• Various commands about rolling back transactions, declaring savepoints, and so on.

There are also a few places to download packages to highlight your syntax if you like. EdgeDB has these packages available for Atom, Visual Studio Code, Sublime Text, and Vim.

And last but not least, here is the command to use if you want to destroy your project and start again.

edgedb instance destroy -I instance_name --force

Destroying an instance won’t delete any files, so your schema and migration files won’t be lost. If you want a completely clean slate, then first delete your instance, then delete the files inside the migrations folder, and then turn your schema back to module default {}.

Now let’s start playing with some data!

The select keyword is the main query command in EdgeDB, and you use it to see results based on the input that comes after it. Keywords in EdgeDB are case insensitive, so select, SELECT and SeLeCT are all the same.

Let’s give a select on a string a deeper look this time. Type edgedb to log into the REPL and give this a try:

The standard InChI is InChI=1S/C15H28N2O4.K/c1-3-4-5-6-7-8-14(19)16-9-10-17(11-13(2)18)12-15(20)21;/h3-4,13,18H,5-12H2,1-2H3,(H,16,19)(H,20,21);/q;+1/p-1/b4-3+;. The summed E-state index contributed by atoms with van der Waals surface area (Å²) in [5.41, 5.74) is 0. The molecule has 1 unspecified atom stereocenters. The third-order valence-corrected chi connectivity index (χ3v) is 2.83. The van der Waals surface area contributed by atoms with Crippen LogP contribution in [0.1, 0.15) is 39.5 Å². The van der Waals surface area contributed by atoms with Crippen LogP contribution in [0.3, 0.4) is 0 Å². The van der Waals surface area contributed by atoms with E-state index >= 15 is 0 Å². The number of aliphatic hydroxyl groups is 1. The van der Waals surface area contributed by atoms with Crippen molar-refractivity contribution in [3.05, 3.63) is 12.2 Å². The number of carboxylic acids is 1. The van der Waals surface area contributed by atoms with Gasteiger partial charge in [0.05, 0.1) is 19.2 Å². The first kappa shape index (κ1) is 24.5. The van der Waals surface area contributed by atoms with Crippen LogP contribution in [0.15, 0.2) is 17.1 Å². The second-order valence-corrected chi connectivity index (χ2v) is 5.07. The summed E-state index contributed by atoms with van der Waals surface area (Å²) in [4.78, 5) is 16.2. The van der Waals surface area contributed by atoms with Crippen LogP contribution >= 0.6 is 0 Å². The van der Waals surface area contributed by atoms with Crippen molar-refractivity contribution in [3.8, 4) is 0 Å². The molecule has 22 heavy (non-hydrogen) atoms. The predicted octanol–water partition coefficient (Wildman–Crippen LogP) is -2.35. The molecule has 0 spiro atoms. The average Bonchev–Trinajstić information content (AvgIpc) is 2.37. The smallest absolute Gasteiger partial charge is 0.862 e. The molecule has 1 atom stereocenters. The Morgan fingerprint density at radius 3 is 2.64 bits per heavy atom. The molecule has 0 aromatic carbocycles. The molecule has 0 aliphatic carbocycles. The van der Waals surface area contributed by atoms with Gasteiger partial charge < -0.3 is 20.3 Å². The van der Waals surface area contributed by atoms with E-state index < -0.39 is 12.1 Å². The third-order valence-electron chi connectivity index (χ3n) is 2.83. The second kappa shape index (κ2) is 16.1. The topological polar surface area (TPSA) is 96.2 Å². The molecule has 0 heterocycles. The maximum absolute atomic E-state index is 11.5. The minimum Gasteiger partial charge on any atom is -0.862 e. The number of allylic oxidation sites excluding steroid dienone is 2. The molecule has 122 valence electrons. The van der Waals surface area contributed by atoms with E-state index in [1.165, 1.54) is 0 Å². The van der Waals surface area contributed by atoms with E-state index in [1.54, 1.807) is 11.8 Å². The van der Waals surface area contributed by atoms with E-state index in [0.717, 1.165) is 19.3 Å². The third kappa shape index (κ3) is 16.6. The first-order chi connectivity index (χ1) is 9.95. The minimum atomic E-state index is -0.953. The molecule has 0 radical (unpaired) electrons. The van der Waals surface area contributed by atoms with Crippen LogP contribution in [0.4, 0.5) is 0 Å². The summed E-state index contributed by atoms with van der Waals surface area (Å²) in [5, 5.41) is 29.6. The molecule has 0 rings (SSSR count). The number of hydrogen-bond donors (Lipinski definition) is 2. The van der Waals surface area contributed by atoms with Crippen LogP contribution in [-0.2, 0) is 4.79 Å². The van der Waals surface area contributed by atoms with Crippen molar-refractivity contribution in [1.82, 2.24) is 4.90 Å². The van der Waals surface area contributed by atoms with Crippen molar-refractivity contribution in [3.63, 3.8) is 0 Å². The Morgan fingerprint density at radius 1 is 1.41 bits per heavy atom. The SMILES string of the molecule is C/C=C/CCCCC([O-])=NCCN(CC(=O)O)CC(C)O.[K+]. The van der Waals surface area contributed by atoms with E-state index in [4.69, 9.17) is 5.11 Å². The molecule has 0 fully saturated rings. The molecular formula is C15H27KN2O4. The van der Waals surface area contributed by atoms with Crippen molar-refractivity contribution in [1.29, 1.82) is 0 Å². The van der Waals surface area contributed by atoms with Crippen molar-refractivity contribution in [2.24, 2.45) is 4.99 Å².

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select 'Jonathan Harker begins his journey.';

This returns {'Jonathan Harker begins his journey.'}, no surprise there. But did you notice that it is inside a {}? This {} is actually quite important: {} means that it’s a set, and in fact everything in EdgeDB is a set (make sure to remember that). Thanks to the “everything is a set” philosophy, EdgeDB doesn’t have null. Where you would have null in other databases like SQL, EdgeDB just gives you an empty set: {}. The advantage here is that sets always behave the same way even when they are empty, instead of all the unwelcome surprises that come with using null.

For the next select queries, we will use some more operators that use the = sign:

  • := is used to declare / assign (to give a value to something),

  • = is used to check equality (not ==),

  • != is the opposite of =.

Let’s use := to assign a variable:

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select jonathans_name := 'Jonathan Harker';

This just returns what we gave it: {'Jonathan Harker'}. But this time it’s a string that we assigned called jonathans_name that is being returned.

Now let’s do something with this variable. We can use the keyword select to use this variable and then compare it to 'Count Dracula':

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select jonathans_name := 'Jonathan Harker' != 'Count Dracula';

You can read this as “Is the variable called jonathans_name, which is a string with the value ‘Jonathan Harker’, different from the string ‘Count Dracula’?”